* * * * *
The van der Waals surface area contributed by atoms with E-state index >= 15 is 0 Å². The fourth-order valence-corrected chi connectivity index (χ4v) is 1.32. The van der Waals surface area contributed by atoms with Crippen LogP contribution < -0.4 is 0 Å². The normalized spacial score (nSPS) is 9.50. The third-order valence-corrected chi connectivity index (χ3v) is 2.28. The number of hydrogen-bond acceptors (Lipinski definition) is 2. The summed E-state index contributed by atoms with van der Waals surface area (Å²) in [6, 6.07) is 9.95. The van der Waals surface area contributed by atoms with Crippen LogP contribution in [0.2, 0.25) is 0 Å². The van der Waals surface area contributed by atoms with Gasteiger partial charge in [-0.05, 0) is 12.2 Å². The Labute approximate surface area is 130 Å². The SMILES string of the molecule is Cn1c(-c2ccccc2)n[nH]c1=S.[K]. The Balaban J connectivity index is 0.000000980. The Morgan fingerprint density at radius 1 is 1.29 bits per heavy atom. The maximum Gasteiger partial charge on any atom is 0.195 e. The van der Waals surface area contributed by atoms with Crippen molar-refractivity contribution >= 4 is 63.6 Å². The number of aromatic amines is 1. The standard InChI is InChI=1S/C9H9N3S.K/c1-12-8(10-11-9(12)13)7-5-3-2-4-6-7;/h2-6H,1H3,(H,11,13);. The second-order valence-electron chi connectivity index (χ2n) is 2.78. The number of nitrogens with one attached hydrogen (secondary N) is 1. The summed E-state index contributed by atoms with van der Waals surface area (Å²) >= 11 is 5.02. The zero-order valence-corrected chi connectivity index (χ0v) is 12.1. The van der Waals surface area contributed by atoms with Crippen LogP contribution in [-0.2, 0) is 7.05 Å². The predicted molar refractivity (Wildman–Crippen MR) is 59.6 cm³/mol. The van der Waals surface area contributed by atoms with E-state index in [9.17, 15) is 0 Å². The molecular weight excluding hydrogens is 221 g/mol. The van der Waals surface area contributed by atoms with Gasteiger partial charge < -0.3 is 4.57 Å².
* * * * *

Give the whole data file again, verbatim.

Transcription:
The van der Waals surface area contributed by atoms with E-state index >= 15 is 0 Å². The fourth-order valence-corrected chi connectivity index (χ4v) is 1.32. The van der Waals surface area contributed by atoms with Crippen LogP contribution < -0.4 is 0 Å². The normalized spacial score (nSPS) is 9.50. The third-order valence-corrected chi connectivity index (χ3v) is 2.28. The number of hydrogen-bond acceptors (Lipinski definition) is 2. The summed E-state index contributed by atoms with van der Waals surface area (Å²) in [6, 6.07) is 9.95. The van der Waals surface area contributed by atoms with Crippen LogP contribution in [0.2, 0.25) is 0 Å². The van der Waals surface area contributed by atoms with Gasteiger partial charge in [-0.05, 0) is 12.2 Å². The Labute approximate surface area is 130 Å². The SMILES string of the molecule is Cn1c(-c2ccccc2)n[nH]c1=S.[K]. The Balaban J connectivity index is 0.000000980. The Morgan fingerprint density at radius 1 is 1.29 bits per heavy atom. The maximum Gasteiger partial charge on any atom is 0.195 e. The van der Waals surface area contributed by atoms with Crippen molar-refractivity contribution >= 4 is 63.6 Å². The number of aromatic amines is 1. The standard InChI is InChI=1S/C9H9N3S.K/c1-12-8(10-11-9(12)13)7-5-3-2-4-6-7;/h2-6H,1H3,(H,11,13);. The second-order valence-electron chi connectivity index (χ2n) is 2.78. The number of nitrogens with one attached hydrogen (secondary N) is 1. The summed E-state index contributed by atoms with van der Waals surface area (Å²) >= 11 is 5.02. The zero-order valence-corrected chi connectivity index (χ0v) is 12.1. The van der Waals surface area contributed by atoms with Crippen LogP contribution in [-0.2, 0) is 7.05 Å². The predicted molar refractivity (Wildman–Crippen MR) is 59.6 cm³/mol. The van der Waals surface area contributed by atoms with E-state index in [9.17, 15) is 0 Å². The molecular weight excluding hydrogens is 221 g/mol. The van der Waals surface area contributed by atoms with Gasteiger partial charge < -0.3 is 4.57 Å².